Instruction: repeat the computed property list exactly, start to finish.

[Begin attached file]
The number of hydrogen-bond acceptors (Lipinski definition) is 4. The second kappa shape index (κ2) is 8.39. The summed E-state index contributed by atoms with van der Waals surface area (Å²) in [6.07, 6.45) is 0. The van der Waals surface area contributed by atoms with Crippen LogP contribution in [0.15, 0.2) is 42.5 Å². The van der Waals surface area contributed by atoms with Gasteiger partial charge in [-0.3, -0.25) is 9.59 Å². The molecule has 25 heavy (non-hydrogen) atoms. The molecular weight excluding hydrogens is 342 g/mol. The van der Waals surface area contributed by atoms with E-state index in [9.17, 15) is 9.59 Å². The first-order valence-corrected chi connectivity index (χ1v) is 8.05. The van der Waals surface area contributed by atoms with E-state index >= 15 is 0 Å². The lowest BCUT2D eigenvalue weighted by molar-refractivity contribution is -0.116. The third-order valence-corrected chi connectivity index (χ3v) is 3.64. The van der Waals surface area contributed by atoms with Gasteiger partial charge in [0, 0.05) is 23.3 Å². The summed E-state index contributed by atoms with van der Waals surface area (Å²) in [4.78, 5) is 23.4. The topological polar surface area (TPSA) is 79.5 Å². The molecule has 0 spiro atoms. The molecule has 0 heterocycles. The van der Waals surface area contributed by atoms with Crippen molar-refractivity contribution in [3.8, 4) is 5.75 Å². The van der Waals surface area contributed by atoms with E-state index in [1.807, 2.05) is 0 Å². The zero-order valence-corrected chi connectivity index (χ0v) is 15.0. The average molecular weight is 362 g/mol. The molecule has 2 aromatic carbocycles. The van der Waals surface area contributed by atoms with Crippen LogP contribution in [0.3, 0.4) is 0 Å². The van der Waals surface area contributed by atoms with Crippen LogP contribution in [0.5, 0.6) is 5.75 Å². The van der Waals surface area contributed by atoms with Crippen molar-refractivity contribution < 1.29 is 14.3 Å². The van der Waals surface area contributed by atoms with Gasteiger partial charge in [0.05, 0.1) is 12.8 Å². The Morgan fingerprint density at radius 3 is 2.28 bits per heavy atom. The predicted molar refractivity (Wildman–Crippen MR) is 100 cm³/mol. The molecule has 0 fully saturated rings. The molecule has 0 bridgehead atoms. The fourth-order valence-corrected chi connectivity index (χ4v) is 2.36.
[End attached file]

The number of hydrogen-bond acceptors (Lipinski definition) is 4. The second kappa shape index (κ2) is 8.39. The summed E-state index contributed by atoms with van der Waals surface area (Å²) in [6.07, 6.45) is 0. The van der Waals surface area contributed by atoms with Crippen LogP contribution in [0.15, 0.2) is 42.5 Å². The van der Waals surface area contributed by atoms with Gasteiger partial charge in [-0.3, -0.25) is 9.59 Å². The molecule has 25 heavy (non-hydrogen) atoms. The molecular weight excluding hydrogens is 342 g/mol. The van der Waals surface area contributed by atoms with E-state index in [9.17, 15) is 9.59 Å². The first-order valence-corrected chi connectivity index (χ1v) is 8.05. The van der Waals surface area contributed by atoms with E-state index >= 15 is 0 Å². The lowest BCUT2D eigenvalue weighted by molar-refractivity contribution is -0.116. The third-order valence-corrected chi connectivity index (χ3v) is 3.64. The van der Waals surface area contributed by atoms with Gasteiger partial charge in [0, 0.05) is 23.3 Å². The summed E-state index contributed by atoms with van der Waals surface area (Å²) in [4.78, 5) is 23.4. The topological polar surface area (TPSA) is 79.5 Å². The molecule has 0 spiro atoms. The molecule has 0 heterocycles. The van der Waals surface area contributed by atoms with Crippen molar-refractivity contribution in [3.8, 4) is 5.75 Å². The van der Waals surface area contributed by atoms with E-state index in [1.807, 2.05) is 0 Å². The zero-order valence-corrected chi connectivity index (χ0v) is 15.0. The average molecular weight is 362 g/mol. The molecule has 2 aromatic carbocycles. The van der Waals surface area contributed by atoms with Crippen LogP contribution in [0.3, 0.4) is 0 Å². The van der Waals surface area contributed by atoms with Crippen LogP contribution in [0.5, 0.6) is 5.75 Å². The van der Waals surface area contributed by atoms with Crippen molar-refractivity contribution < 1.29 is 14.3 Å². The van der Waals surface area contributed by atoms with Gasteiger partial charge in [0.05, 0.1) is 12.8 Å². The Morgan fingerprint density at radius 3 is 2.28 bits per heavy atom. The predicted molar refractivity (Wildman–Crippen MR) is 100 cm³/mol. The molecule has 0 fully saturated rings. The molecule has 0 bridgehead atoms. The fourth-order valence-corrected chi connectivity index (χ4v) is 2.36.